Part historical fiction, part magical realism, and 100 percent adventure. Thirteen-year-old Mei reimagines the myths of Paul Bunyan as starring a Chinese heroine while she works in a Sierra Nevada logging camp in 1885.
Aware of the racial tumult in the years after the passage of the Chinese Exclusion Act, Mei tries to remain blissfully focused on her job, her close friendship with the camp foreman's daughter, and telling stories about Paul Bunyan--reinvented as Po Pan Yin (Auntie Po), an elderly Chinese matriarch.
Anchoring herself with stories of Auntie Po, Mei navigates the difficulty and politics of lumber camp work and her growing romantic feelings for her friend Bee. The Legend of Auntie Po is about who gets to own a myth, and about immigrant families and communities holding on to rituals and traditions while staking out their own place in America.
About the Author
Shing Yin Khor is a cartoonist and installation artist exploring the Americana mythos and new human rituals. A Malaysian-Chinese immigrant, and an American citizen since 2011, they are also the author of The American Dream?, a graphic novel about travelling Route 66.
LONGLISTED FOR THE NATIONAL BOOK AWARD
PRAISE FOR THE LEGEND OF AUNTIE PO
"Hopeful, humane, empowering story." --New York Times Book Review
“In this reclamatory and illuminating graphic novel, Khor underscores the healing power of sharing stories.” --Shelf Awareness
“A sweet book that places a Chinese girl squarely at the center of the frame... the art is lovely, it's enjoyable for young kids who can relate to Mei as a protagonist or enjoyable to adults who only remember what it was like to be thirteen.” --NPR Pop Culture Happy Hour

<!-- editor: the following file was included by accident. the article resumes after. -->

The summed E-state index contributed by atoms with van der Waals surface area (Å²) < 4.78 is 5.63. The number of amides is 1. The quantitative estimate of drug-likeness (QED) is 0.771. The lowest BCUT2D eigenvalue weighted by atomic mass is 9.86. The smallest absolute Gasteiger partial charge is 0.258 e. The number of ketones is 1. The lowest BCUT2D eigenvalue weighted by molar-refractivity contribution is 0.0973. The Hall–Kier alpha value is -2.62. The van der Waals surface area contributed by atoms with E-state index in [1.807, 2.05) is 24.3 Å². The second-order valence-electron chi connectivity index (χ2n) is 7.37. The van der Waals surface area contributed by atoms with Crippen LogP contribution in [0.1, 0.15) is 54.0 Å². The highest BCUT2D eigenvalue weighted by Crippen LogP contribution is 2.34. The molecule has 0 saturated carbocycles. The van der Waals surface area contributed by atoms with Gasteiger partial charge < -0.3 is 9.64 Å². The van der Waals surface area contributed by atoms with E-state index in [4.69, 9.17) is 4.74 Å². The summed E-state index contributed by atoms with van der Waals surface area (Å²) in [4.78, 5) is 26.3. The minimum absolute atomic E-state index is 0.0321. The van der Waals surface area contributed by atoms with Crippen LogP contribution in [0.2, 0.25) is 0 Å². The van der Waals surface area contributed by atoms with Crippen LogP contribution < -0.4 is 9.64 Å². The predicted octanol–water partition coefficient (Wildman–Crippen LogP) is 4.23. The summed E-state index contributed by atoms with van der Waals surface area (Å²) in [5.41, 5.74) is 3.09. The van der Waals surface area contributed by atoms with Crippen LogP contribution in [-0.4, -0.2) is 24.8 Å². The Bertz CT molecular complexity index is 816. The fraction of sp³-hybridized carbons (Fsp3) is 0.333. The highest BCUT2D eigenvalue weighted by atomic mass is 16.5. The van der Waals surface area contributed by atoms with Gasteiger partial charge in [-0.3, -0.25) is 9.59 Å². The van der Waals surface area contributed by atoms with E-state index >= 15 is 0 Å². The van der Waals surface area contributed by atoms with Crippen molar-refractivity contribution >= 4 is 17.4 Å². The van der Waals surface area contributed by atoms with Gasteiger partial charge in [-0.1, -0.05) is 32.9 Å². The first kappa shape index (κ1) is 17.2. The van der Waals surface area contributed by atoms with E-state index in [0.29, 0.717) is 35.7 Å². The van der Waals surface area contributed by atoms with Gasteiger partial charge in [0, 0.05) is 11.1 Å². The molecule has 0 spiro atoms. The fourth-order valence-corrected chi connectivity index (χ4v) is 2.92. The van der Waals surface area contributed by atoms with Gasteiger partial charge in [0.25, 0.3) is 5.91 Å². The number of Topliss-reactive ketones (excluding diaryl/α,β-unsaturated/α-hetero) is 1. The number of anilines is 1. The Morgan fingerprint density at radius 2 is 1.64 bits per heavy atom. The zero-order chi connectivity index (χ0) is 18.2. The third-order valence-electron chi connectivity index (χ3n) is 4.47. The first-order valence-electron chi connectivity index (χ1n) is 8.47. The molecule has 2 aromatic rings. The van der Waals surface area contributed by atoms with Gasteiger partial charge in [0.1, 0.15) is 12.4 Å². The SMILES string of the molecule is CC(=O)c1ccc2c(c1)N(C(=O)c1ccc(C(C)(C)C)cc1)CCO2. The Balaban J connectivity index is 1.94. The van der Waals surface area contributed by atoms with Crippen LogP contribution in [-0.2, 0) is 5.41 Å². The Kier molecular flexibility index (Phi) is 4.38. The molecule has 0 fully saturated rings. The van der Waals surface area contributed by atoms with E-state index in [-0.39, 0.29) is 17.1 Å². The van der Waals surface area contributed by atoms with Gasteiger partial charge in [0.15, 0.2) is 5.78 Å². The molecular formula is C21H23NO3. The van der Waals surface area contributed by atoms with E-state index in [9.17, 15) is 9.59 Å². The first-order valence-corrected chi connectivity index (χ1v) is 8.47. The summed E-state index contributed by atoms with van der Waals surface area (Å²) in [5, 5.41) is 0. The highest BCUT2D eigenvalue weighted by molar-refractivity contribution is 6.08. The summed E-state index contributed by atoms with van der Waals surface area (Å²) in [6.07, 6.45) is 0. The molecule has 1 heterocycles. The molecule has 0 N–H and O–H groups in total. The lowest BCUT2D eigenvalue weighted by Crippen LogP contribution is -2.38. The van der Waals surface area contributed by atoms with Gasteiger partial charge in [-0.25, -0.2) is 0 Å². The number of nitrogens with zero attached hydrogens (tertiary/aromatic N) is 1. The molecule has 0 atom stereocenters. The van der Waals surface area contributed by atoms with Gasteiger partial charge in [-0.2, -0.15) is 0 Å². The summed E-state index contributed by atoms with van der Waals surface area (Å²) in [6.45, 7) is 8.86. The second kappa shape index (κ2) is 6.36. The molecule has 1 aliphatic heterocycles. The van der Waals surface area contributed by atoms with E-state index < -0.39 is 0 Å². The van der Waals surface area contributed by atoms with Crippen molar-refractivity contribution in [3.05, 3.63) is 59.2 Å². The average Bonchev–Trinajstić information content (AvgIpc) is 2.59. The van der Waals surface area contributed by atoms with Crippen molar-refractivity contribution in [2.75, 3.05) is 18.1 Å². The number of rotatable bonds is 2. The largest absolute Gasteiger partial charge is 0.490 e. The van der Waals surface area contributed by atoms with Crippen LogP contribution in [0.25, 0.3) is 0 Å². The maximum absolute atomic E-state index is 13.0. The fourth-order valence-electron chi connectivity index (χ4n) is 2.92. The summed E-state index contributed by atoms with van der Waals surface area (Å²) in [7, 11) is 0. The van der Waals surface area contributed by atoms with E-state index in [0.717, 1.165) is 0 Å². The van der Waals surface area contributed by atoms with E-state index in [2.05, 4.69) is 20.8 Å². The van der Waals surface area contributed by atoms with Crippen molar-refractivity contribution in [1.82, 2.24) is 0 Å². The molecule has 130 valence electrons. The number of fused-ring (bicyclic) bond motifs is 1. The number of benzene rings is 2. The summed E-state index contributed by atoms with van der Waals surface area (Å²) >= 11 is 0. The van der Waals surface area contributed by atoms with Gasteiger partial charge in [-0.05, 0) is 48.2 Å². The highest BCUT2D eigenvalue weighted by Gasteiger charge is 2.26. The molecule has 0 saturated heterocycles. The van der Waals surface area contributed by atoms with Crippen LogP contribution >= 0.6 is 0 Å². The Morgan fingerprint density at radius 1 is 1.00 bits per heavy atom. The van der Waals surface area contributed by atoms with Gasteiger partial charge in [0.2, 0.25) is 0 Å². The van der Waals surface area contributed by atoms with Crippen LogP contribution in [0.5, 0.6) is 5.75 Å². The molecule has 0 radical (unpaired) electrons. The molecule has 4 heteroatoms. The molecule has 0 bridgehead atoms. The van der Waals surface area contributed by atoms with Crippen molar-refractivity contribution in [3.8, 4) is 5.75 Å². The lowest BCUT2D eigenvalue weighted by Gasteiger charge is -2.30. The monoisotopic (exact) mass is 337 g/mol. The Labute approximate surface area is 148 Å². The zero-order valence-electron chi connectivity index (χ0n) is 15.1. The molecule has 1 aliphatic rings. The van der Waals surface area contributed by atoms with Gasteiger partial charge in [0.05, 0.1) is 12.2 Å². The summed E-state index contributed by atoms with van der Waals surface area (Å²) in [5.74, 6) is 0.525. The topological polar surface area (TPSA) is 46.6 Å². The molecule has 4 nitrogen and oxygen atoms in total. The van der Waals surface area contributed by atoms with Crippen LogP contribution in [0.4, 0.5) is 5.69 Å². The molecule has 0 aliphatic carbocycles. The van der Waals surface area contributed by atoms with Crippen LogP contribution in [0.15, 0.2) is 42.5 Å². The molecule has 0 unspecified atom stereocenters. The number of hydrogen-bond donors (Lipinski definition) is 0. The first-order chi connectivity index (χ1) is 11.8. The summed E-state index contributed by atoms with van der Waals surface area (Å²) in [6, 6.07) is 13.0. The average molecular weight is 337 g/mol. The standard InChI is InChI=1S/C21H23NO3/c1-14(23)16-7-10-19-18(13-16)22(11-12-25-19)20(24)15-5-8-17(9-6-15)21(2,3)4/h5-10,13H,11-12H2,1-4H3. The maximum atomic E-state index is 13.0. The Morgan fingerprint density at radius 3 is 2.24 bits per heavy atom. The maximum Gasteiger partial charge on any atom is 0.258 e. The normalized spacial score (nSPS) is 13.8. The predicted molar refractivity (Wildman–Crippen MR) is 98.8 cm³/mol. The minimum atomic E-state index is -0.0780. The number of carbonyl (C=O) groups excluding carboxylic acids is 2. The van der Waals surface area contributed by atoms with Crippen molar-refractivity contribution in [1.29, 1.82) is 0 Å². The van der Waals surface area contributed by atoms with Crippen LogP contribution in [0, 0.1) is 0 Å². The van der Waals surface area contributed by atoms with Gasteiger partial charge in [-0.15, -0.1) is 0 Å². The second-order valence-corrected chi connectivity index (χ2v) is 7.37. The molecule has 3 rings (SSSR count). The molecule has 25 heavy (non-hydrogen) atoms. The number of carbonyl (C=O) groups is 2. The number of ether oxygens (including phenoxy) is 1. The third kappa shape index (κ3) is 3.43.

* "A timely and ultimately hopeful tale." --Kirkus Reviews, starred review.
* "A multifaceted addition to the historical graphic novel genre, this unique bildungsroman successfully presents many formidable topics with intentional and comprehensive grace." --The Horn Book, starred review.
*"A moving read that skillfully explores themes of racism, privilege, and identity. A must for all libraries." - School Library Journal, starred review.
“On the surface, this story is the birth of a folktale, but the author explores much deeper topics: grief, family, loyalty, racism, and self-discovery. … Watercolors are beautiful and illustrations are clean and simple, conveying a childlike air while tackling serious subject matter.” --Booklist
"Khor (The American Dream?) straddles myth and harsh realities via stunning digital pencil and hand-painted watercolor art that highlights cornerstones of Chinese culture. Much will resonate with diasporic readers, though any reader will find Mei’s journey cathartic." --Publishers Weekly